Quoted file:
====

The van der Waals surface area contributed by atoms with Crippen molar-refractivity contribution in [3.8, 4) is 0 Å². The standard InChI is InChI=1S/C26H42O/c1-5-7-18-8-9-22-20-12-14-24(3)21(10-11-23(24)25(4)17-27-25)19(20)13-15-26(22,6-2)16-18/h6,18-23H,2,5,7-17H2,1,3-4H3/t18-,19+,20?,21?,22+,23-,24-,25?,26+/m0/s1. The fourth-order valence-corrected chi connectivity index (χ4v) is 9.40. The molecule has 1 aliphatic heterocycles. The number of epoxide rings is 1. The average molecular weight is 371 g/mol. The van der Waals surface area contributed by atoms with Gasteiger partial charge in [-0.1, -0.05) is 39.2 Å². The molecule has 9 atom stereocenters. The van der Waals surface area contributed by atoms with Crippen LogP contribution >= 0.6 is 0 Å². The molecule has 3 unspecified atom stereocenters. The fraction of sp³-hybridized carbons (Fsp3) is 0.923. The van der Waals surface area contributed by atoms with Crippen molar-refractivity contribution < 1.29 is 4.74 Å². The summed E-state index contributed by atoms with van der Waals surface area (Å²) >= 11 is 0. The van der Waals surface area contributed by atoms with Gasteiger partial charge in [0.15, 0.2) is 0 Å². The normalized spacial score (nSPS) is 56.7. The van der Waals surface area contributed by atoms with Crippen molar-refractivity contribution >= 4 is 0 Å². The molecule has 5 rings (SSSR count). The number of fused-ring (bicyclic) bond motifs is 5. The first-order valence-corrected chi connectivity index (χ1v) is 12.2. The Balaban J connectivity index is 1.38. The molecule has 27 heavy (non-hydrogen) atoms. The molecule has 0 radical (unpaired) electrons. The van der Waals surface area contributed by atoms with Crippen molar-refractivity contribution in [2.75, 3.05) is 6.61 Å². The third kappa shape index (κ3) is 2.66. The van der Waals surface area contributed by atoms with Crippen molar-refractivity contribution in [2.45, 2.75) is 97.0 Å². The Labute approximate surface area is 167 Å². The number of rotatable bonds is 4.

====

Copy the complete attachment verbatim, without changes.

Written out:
The van der Waals surface area contributed by atoms with Crippen molar-refractivity contribution in [3.8, 4) is 0 Å². The standard InChI is InChI=1S/C26H42O/c1-5-7-18-8-9-22-20-12-14-24(3)21(10-11-23(24)25(4)17-27-25)19(20)13-15-26(22,6-2)16-18/h6,18-23H,2,5,7-17H2,1,3-4H3/t18-,19+,20?,21?,22+,23-,24-,25?,26+/m0/s1. The fourth-order valence-corrected chi connectivity index (χ4v) is 9.40. The molecule has 1 aliphatic heterocycles. The number of epoxide rings is 1. The average molecular weight is 371 g/mol. The van der Waals surface area contributed by atoms with Gasteiger partial charge in [-0.1, -0.05) is 39.2 Å². The molecule has 9 atom stereocenters. The van der Waals surface area contributed by atoms with Crippen LogP contribution >= 0.6 is 0 Å². The molecule has 3 unspecified atom stereocenters. The fraction of sp³-hybridized carbons (Fsp3) is 0.923. The van der Waals surface area contributed by atoms with Crippen molar-refractivity contribution < 1.29 is 4.74 Å². The summed E-state index contributed by atoms with van der Waals surface area (Å²) >= 11 is 0. The van der Waals surface area contributed by atoms with Gasteiger partial charge in [0.15, 0.2) is 0 Å². The normalized spacial score (nSPS) is 56.7. The van der Waals surface area contributed by atoms with Crippen molar-refractivity contribution >= 4 is 0 Å². The molecule has 5 rings (SSSR count). The number of fused-ring (bicyclic) bond motifs is 5. The first-order valence-corrected chi connectivity index (χ1v) is 12.2. The Balaban J connectivity index is 1.38. The molecule has 27 heavy (non-hydrogen) atoms. The molecule has 0 radical (unpaired) electrons. The van der Waals surface area contributed by atoms with Crippen molar-refractivity contribution in [2.75, 3.05) is 6.61 Å². The third kappa shape index (κ3) is 2.66. The van der Waals surface area contributed by atoms with Crippen molar-refractivity contribution in [2.45, 2.75) is 97.0 Å². The Labute approximate surface area is 167 Å². The number of rotatable bonds is 4.